Study: AED audiovisual feedback can improve outcomes, but has limitations
Using the audiovisual feedback mechanism within an automated external defibrillator (AED) can improve CPR-quality parameters including compression rates, correct hand position and leaning, according to a study published online April 1 in Resuscitation.

Henrik Fischer, MD, of the Medical University, Waehringer Gürtel in Vienna, Austria, and colleagues looked to better understand how use of audiovisual feedback technology within the AED can improve outcomes during basic life support performed by trained laypersons.

During the study, 68 teams with two flight attendants each performed 12 minutes of standard CPR with the AED’s audiovisual feedback mechanism enabled or disabled on manikins. Fischer et al reported CPR quality parameters during resuscitation in the prospective, randomized controlled trial.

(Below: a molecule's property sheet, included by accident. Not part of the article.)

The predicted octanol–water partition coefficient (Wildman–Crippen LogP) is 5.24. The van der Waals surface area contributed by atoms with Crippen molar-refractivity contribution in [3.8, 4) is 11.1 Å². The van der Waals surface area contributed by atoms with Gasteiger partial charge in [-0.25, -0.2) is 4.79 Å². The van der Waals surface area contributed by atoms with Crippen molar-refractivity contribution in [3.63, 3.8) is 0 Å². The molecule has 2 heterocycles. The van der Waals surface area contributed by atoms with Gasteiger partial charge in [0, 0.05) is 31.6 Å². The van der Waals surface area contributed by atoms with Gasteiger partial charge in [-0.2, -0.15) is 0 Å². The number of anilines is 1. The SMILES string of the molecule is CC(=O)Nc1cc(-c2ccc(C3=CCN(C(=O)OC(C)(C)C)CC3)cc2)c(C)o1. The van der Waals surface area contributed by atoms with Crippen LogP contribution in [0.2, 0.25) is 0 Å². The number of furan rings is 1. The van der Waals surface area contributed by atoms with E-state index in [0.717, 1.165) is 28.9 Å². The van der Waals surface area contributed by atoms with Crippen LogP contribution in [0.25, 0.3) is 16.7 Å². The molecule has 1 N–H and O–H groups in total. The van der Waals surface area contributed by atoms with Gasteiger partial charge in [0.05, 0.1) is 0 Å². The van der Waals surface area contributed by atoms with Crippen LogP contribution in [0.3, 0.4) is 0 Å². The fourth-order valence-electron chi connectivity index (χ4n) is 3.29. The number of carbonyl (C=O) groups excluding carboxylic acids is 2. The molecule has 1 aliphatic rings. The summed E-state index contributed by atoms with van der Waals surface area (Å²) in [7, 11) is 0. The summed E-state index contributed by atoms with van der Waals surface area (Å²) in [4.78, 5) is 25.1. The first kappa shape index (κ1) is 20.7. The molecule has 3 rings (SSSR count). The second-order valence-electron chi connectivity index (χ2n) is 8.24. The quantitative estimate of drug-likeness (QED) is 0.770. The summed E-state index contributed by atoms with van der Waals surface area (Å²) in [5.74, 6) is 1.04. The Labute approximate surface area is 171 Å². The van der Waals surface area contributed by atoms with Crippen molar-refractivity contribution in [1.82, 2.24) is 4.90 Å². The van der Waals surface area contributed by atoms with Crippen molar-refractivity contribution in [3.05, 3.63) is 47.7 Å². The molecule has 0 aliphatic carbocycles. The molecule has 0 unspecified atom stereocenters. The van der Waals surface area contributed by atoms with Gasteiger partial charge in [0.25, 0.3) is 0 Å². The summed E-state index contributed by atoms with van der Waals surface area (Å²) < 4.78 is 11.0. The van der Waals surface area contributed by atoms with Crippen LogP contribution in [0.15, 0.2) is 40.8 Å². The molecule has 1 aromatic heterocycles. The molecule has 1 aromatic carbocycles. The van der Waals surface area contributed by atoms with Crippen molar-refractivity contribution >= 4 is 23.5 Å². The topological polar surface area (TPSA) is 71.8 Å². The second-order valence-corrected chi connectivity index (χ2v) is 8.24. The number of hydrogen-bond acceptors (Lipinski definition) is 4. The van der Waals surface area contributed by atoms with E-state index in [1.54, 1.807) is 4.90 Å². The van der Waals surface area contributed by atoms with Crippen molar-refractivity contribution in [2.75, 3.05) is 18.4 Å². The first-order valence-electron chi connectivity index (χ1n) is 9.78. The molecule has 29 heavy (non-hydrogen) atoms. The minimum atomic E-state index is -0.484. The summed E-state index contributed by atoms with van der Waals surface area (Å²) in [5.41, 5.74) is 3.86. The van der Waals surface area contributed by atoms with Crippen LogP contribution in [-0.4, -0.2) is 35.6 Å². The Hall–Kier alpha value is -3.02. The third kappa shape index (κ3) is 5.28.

Differences in compression rate and depth were measured as the study’s primary outcome. Additionally, the researchers looked at correct hand position and incomplete decompressions as the study’s secondary outcome.

The researchers reported that the group that utilized AEDs with the feedback mechanism delivered compression rates closest to the recommended guidelines compared with the control group, at 101 vs. 109 per minute. The feedback group also had more effective compressions and more compressions administered with correct hand position, 20 vs. 5 percent and 96 vs. 88 percent, respectively.

And while the feedback group also had less leaning, 21 vs. 77 percent, only the control group adhered to the recommended compression depths, 44 vs. 39 mm, what the researchers noted as a limitation.

“Use of an AED's audiovisual feedback system improved some CPR-quality parameters, thus confirming findings of earlier studies with the notable exception of decreased compression depth, which is a key parameter that might be linked to reduced cardiac output,” the authors concluded.